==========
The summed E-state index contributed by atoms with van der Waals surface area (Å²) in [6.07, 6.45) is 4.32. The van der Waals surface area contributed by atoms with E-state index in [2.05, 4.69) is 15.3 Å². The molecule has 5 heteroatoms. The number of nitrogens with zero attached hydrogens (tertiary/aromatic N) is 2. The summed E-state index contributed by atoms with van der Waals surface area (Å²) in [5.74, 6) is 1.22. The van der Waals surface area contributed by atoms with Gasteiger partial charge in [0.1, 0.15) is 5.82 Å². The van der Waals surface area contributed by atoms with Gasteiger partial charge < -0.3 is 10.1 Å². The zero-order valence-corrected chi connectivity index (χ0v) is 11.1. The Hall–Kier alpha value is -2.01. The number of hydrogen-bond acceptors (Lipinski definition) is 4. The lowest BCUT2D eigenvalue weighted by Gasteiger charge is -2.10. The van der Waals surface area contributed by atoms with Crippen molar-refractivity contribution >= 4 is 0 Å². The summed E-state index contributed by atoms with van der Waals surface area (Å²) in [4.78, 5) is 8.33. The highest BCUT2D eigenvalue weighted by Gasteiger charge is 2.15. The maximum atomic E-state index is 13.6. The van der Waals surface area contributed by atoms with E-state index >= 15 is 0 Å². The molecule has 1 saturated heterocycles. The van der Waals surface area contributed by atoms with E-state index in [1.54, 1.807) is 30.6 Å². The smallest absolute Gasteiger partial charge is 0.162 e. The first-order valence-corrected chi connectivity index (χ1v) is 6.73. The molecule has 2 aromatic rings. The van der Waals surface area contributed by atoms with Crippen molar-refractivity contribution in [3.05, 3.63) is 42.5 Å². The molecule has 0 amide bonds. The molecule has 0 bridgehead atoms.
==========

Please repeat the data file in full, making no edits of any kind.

The summed E-state index contributed by atoms with van der Waals surface area (Å²) in [6.07, 6.45) is 4.32. The van der Waals surface area contributed by atoms with E-state index in [2.05, 4.69) is 15.3 Å². The molecule has 5 heteroatoms. The number of nitrogens with zero attached hydrogens (tertiary/aromatic N) is 2. The summed E-state index contributed by atoms with van der Waals surface area (Å²) in [5.74, 6) is 1.22. The van der Waals surface area contributed by atoms with Gasteiger partial charge in [0.1, 0.15) is 5.82 Å². The van der Waals surface area contributed by atoms with Gasteiger partial charge < -0.3 is 10.1 Å². The zero-order valence-corrected chi connectivity index (χ0v) is 11.1. The Hall–Kier alpha value is -2.01. The number of hydrogen-bond acceptors (Lipinski definition) is 4. The lowest BCUT2D eigenvalue weighted by Gasteiger charge is -2.10. The van der Waals surface area contributed by atoms with Crippen molar-refractivity contribution >= 4 is 0 Å². The summed E-state index contributed by atoms with van der Waals surface area (Å²) in [4.78, 5) is 8.33. The highest BCUT2D eigenvalue weighted by Gasteiger charge is 2.15. The maximum atomic E-state index is 13.6. The van der Waals surface area contributed by atoms with E-state index >= 15 is 0 Å². The molecule has 1 saturated heterocycles. The van der Waals surface area contributed by atoms with E-state index in [1.54, 1.807) is 30.6 Å². The smallest absolute Gasteiger partial charge is 0.162 e. The first-order valence-corrected chi connectivity index (χ1v) is 6.73. The molecule has 2 aromatic rings. The van der Waals surface area contributed by atoms with Crippen molar-refractivity contribution in [3.05, 3.63) is 42.5 Å². The molecule has 0 amide bonds. The molecule has 0 bridgehead atoms.